realize the learning curve for a photo retouching program is a long
one, a really, Really long one; but this program starts out with a
step-function instead of a curve.  If you don't have a certain
knowledge of how to use the program, you cannot even start to try
using it.  I am reminded of the introduction of Adobe Illustrator
and the confounding idea of Bezier curves.  It was easy once someone
SHOWED you how to do it, but there seemed to be no way to figure it
out without the demonstration.  I'm getting the same impression with
GIMP.  If the tutorials are incomplete, not updated, or are written
without a basic command of the language or willingness to use it,
this program is going to be relegated to a very small community of
users.  

I'm willing to give GIMP another hour after I get the help files
installed.  I better be able to complete the first tutorial in an
hour, or my Master Frustration light will go on and I'm outta here.  
I'm sure you're all very threatened (LOL).

David Hall




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Re: Help with the basic tutorial - paragraph by paragraph - my first rant

Bob Long
On Monday, May 23, 2005 3:27 AM [GMT+1=CET],
David Hall <[hidden email]> wrote:

> As I mentioned tagging onto another newbie thread, I've been using,
> rather...trying to use, GIMP for about an hour.  I have version
> 2.2.7.  I thought I'd start with the first tutorial at
>
> http://www.gimp.org/tutorials/The_Basics/

I'm using 2.2.4, and it seems that the tutorial is written for a version of
the GIMP earlier than either of us has. I guess it would be handy for the
tutorial to indicate the version to which it applies; but I see it is dated
2002, so that is a bit old.

> So I'm well into the first paragraph and do not understand, nor can
> I find help to help me understand, what this sentence means
>
> "Start with a plain white picture, black as the foreground color and
> open the layer dialog!"
>
> By clicking File->New I got a blank picture which seems to have a
> white background.  How do I set the foreground color?  I assumed the
> foreground color was set to black as default and continued as if I
> knew what I was doing.

Correct assumption! But on the toolbox, under the tool icons, you'll see a
black rectangle superimposed on a white one. They are the fore/background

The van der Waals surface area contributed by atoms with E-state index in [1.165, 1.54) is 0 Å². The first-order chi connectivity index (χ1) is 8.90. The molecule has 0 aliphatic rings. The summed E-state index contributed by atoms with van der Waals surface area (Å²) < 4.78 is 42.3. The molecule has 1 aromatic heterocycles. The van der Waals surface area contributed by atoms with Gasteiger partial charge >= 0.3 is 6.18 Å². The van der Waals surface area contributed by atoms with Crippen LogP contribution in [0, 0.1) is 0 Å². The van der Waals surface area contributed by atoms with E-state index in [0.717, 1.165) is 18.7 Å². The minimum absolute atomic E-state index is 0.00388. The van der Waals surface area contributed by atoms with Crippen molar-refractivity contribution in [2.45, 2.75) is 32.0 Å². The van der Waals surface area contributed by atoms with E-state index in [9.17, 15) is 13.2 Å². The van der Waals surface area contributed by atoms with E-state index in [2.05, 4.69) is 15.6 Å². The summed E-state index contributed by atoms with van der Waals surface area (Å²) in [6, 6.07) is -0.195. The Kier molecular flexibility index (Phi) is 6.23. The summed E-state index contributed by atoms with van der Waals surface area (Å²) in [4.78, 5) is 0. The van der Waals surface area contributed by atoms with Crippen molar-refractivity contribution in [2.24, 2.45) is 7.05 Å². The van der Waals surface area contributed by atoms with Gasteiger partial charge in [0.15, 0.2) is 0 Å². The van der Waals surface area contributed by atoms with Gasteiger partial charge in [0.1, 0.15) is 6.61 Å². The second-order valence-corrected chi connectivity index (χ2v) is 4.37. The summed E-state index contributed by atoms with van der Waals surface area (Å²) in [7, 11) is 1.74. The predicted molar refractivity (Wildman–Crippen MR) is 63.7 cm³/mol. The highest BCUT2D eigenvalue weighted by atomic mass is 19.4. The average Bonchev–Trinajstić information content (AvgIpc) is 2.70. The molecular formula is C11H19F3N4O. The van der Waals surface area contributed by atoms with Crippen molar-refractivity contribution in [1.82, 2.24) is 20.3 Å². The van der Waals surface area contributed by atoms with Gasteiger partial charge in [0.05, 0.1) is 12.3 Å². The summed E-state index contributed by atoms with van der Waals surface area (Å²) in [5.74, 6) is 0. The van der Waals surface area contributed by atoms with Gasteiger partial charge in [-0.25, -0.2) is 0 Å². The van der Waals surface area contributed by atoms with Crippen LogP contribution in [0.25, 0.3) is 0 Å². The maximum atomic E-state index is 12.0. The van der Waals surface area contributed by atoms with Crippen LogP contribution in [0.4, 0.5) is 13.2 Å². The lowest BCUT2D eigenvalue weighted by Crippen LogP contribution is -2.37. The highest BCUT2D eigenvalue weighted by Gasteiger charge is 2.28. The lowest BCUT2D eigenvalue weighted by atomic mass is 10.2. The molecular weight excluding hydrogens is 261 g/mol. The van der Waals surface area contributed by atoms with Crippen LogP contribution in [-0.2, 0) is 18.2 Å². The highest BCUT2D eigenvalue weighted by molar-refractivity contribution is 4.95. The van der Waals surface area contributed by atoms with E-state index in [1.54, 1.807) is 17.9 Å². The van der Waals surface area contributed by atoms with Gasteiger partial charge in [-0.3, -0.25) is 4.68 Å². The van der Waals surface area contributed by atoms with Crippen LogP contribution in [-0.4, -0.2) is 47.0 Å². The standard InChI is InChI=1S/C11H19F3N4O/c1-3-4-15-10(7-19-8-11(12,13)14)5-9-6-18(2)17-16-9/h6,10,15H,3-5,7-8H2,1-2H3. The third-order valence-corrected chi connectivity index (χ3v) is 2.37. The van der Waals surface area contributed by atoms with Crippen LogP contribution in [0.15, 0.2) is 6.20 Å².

colours, respectively. Double click on them to change.

>   Next item: open the layer dialog.  My eyes
> scanned across the menu items from left to right and stopped on
> Layer.  Knowing I'm supposed to open the layer dialog, I clicked on
> Layer.  No layer dialog.  That seemed stupid, but wait, I found the
> Dialog menu item, found the Layers dialog, and opened it.  I'm not
> sure why I had to do that yet, but I'm still hoping this will come
> together.  Next...

Yeah, the menu structure has changed.

> I got through the next two sentences just fine.  I added text.  Then
> we come to this one.
>
> "You can use the move tool to move the selection where you want to
> have it."
>
> I eventually found the cleverly hidden move tool, although I can't
> seem to find it again now when I'm looking for it.  Ahhh, now I
> found it.  And now, knowing what I'm looking for, I found the same
> icon on the Tools icon list.  Too bad the tutorial didn't help me
> through that little 10 minute frustration.  Next sentence...
>
> "You can anchor it at the white layer under it by clicking outside
> of the selection with the move tool still active. You will notice
> that the pointer changes into a down-arrow when you're outside of
> the floating selection and into a 4-arrow when inside it. "
>
> BUUUUUUUUZZZZZZZZ!  Wrongo bucky.
> Anchor?  What's that?
> Outside the selection?  Where's that?
> Down-arrow?  BUZZZZZZ!  Nope!
>
> I see a finger pointing left.  Anyone else see a down arrow?

Nope. But Layer|Merge Down seems to be what is needed (but I'm no expert
with layers, so there may be a way to get that "down arrow").

> I seem
> to have a selection rectangle around my text that has no effect on
> the finger pointer whether I'm inside or out of that rectangle.  The
> cursor does change to the 4-way arrow when I'm actually on the text
> but that's not what I'm reading in the tutorial.  Skip over the next
> two sentences in the tutorial and I come to my next problem...
>
> "Using <Image> Layer -> Colors -> Invert you will achieve something
> like the picture above."